My favorite aspect of the TV was the information channels, from the live mapping with location, speed and weather to the information on each port of call. They also had live cameras on the bow and aft so you didn’t have to get up and open the curtain. I was also fascinated by the ease of booking excursions with just a few clicks of the remote. And I loved watching promo videos or seeing previous ship lecturers talking about particular destinations and their history. Perfect to lull you to sleep but make you wake up smarter!

There’s no need to worry about bringing converters because the rooms have outlets that work for both U.S. and European plugs. TIP: I always bring a travel power strip so I can charge multiple electronics at once.

Also in the room are two telephones and an iPod docking station. Actually, I later read that Seabourn will loan passengers iPods or netbooks.

The first thing I did (what I do on every cruise ship or in any hotel room) was wipe down all the switches, remotes, handles and controls with an antibacterial wipe. I suppose it’s a little Howard Hughes of me but I can’t afford to get sick.

I’m not immune to getting seasick and I didn’t take any pills or precautions for the Turkey-Greece cruise. In fact, I didn’t see or hear of anyone getting sick. On this cruise, we did encounter a couple of rocky nights. However, only one evening (from Stockholm to Helsinki) I felt really nauseas. Fortunately, I didn’t toss my cookies. I still ate but not as much I normally did. Natalie felt sick too so she inquired about remedies. They recommended she take Stugeron pills (15 tablets for $8.10) available for purchase at Seabourn Square. People who were really ill could see the nurse and I believe that cost $70 for a consultation. The pills worked and I only took them that one night. Note: Each restaurant has dried ginger at the entranceway as this is supposed to be a great remedy.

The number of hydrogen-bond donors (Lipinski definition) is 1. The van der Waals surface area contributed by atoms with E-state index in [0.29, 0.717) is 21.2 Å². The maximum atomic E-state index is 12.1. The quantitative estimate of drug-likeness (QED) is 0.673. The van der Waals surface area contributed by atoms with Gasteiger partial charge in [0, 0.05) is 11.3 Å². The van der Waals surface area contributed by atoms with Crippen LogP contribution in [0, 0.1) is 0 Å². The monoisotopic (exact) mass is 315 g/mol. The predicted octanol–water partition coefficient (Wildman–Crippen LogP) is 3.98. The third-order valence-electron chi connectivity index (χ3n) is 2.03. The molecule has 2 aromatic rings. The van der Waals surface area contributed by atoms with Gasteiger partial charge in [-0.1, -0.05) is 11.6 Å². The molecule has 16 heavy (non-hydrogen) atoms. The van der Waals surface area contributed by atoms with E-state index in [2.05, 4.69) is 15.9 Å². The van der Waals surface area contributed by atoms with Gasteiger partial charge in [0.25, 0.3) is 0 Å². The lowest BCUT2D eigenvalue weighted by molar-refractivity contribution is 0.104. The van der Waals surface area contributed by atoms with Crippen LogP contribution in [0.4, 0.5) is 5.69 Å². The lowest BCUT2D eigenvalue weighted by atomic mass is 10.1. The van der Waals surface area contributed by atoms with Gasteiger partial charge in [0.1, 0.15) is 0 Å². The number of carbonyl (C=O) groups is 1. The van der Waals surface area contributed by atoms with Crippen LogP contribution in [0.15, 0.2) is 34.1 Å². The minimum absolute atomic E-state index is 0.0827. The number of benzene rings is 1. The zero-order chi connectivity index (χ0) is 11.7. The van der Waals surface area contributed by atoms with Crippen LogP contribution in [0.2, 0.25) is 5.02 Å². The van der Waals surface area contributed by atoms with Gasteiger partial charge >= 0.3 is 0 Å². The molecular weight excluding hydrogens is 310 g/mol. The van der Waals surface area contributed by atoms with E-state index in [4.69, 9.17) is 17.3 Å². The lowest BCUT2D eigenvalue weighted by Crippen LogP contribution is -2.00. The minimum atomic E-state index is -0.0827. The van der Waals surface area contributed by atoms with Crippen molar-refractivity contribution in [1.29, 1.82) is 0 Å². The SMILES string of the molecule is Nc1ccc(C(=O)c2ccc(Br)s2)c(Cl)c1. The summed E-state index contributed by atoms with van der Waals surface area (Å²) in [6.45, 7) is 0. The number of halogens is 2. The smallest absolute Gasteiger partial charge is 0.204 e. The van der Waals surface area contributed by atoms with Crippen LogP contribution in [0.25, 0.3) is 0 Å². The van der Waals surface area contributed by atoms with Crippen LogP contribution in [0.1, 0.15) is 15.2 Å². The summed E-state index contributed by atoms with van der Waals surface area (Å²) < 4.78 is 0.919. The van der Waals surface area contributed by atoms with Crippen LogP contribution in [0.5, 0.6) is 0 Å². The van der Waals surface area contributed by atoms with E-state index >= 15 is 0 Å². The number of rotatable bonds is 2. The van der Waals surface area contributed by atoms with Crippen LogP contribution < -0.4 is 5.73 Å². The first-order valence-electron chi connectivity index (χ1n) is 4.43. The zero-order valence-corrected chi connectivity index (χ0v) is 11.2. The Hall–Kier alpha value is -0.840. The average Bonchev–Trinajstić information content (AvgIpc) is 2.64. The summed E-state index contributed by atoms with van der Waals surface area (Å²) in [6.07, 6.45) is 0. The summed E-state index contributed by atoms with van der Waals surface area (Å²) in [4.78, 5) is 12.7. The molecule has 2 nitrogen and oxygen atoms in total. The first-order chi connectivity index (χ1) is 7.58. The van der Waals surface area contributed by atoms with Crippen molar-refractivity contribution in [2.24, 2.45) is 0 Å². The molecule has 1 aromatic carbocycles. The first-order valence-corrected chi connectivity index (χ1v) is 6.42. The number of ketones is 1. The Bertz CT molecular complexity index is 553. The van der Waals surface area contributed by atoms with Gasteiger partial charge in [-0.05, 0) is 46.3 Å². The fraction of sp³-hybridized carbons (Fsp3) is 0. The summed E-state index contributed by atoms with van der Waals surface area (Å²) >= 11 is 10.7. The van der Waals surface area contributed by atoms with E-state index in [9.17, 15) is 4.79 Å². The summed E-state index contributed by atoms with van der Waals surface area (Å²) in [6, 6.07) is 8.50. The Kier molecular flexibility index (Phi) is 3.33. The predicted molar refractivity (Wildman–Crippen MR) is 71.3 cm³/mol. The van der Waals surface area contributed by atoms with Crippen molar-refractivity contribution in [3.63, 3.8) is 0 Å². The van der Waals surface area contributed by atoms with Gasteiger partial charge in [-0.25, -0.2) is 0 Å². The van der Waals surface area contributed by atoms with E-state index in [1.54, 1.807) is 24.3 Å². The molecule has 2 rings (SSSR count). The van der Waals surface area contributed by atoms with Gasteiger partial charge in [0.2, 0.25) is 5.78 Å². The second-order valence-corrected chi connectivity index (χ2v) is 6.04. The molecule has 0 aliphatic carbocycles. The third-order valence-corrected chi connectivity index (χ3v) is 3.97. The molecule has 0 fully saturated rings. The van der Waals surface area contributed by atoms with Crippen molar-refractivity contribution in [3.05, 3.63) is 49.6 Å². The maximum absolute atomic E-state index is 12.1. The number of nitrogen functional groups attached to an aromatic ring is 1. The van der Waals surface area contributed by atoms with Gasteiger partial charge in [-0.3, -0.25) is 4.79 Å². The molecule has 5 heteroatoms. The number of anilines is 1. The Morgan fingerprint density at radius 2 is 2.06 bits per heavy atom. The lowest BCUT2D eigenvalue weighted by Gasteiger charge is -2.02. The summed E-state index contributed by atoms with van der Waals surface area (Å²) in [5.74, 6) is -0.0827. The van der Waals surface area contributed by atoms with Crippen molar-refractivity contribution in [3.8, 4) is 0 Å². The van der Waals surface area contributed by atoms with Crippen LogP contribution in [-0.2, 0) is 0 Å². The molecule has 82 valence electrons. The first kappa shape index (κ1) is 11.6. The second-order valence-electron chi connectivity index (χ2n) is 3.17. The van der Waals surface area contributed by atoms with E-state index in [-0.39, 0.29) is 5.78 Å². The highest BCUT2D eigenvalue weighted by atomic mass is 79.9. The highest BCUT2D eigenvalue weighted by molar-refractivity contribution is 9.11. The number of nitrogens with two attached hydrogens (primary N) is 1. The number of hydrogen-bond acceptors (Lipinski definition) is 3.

The second thing I did was unpack, which is a not a normal occurrence for me since usually, I leave everything in my bag; I’m always on the go. In fact, this was only the third time in years that I’d really stayed in the same place (other than my house) for ten straight nights; next week you will see I spent a night in Stockholm since we had 36 hours in port. What a great relief it was to be able to just relax and not have to worry about schlepping bags and on top of that, still get to visit multiple destinations. It’s like a dream.

What’s nice about Seabourn is that you can either get your clothes laundered (there is a charge) or go down to the fifth floor where they have two small launderettes with two washers/dryers and ironing boards in each. There is no fee and they even supply the detergent. Now, that’s a beautiful thing! FYI: Like all ships, there are no irons in the rooms; they’re a fire hazard. What would be ideal is for Seabourn to install live laundry cams since a couple of times I went down there and all the machines were taken.

After the muster drill we were starving so we went up to the Seabourn Square, which I’d heard through the grapevine (Natalie), was the only place open at the time (4:30 pm). Seabourn Square is an innovative “concierge lounge” with a library, upscale shops, outdoor terrace and coffee bar. Mixed in between are the computers and concierges in a relaxed, club-like atmosphere. This is also the place for those who aren’t comfortable booking the land excursions through the TV. Here, you can do it in person.

It turns out that I didn’t have to settle for the snacks at the Seabourn Square. If I’d taken the time to read my “Personal Guide To Seabourn Sojourn” — a daily newsletter filled with all the restaurant times and the day’s information (port info, weather, currency exchange, dress code and phone numbers) — I would have known that my best option for food at 4:30pm was ordering off the 24-hour room service menu.